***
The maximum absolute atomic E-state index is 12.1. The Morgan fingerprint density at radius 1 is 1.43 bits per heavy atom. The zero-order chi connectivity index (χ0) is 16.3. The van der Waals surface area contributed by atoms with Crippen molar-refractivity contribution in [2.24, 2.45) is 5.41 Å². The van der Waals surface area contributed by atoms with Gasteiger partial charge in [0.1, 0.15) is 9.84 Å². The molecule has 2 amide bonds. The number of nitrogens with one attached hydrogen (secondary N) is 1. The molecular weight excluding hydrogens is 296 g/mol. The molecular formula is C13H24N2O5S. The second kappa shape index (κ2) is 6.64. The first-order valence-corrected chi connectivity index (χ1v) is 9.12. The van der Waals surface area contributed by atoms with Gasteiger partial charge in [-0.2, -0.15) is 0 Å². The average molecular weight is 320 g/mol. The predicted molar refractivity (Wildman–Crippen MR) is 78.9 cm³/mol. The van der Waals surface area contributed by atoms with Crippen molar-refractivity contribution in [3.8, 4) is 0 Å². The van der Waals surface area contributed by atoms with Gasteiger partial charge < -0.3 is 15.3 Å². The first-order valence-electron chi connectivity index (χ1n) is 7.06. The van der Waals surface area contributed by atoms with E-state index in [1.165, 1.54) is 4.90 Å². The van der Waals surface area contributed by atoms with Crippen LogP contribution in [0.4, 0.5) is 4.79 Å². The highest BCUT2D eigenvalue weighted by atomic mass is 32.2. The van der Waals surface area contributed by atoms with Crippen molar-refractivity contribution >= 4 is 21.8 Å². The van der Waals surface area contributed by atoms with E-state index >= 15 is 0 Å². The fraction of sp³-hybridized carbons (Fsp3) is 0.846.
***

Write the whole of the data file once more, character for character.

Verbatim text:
The maximum absolute atomic E-state index is 12.1. The Morgan fingerprint density at radius 1 is 1.43 bits per heavy atom. The zero-order chi connectivity index (χ0) is 16.3. The van der Waals surface area contributed by atoms with Crippen molar-refractivity contribution in [2.24, 2.45) is 5.41 Å². The van der Waals surface area contributed by atoms with Gasteiger partial charge in [0.1, 0.15) is 9.84 Å². The molecule has 2 amide bonds. The number of nitrogens with one attached hydrogen (secondary N) is 1. The molecular weight excluding hydrogens is 296 g/mol. The molecular formula is C13H24N2O5S. The second kappa shape index (κ2) is 6.64. The first-order valence-corrected chi connectivity index (χ1v) is 9.12. The van der Waals surface area contributed by atoms with Gasteiger partial charge in [-0.2, -0.15) is 0 Å². The average molecular weight is 320 g/mol. The predicted molar refractivity (Wildman–Crippen MR) is 78.9 cm³/mol. The van der Waals surface area contributed by atoms with Crippen molar-refractivity contribution in [3.8, 4) is 0 Å². The van der Waals surface area contributed by atoms with Gasteiger partial charge < -0.3 is 15.3 Å². The first-order valence-electron chi connectivity index (χ1n) is 7.06. The van der Waals surface area contributed by atoms with E-state index in [1.165, 1.54) is 4.90 Å². The van der Waals surface area contributed by atoms with Crippen LogP contribution in [0.4, 0.5) is 4.79 Å². The highest BCUT2D eigenvalue weighted by atomic mass is 32.2. The van der Waals surface area contributed by atoms with Crippen molar-refractivity contribution >= 4 is 21.8 Å². The van der Waals surface area contributed by atoms with E-state index >= 15 is 0 Å². The fraction of sp³-hybridized carbons (Fsp3) is 0.846.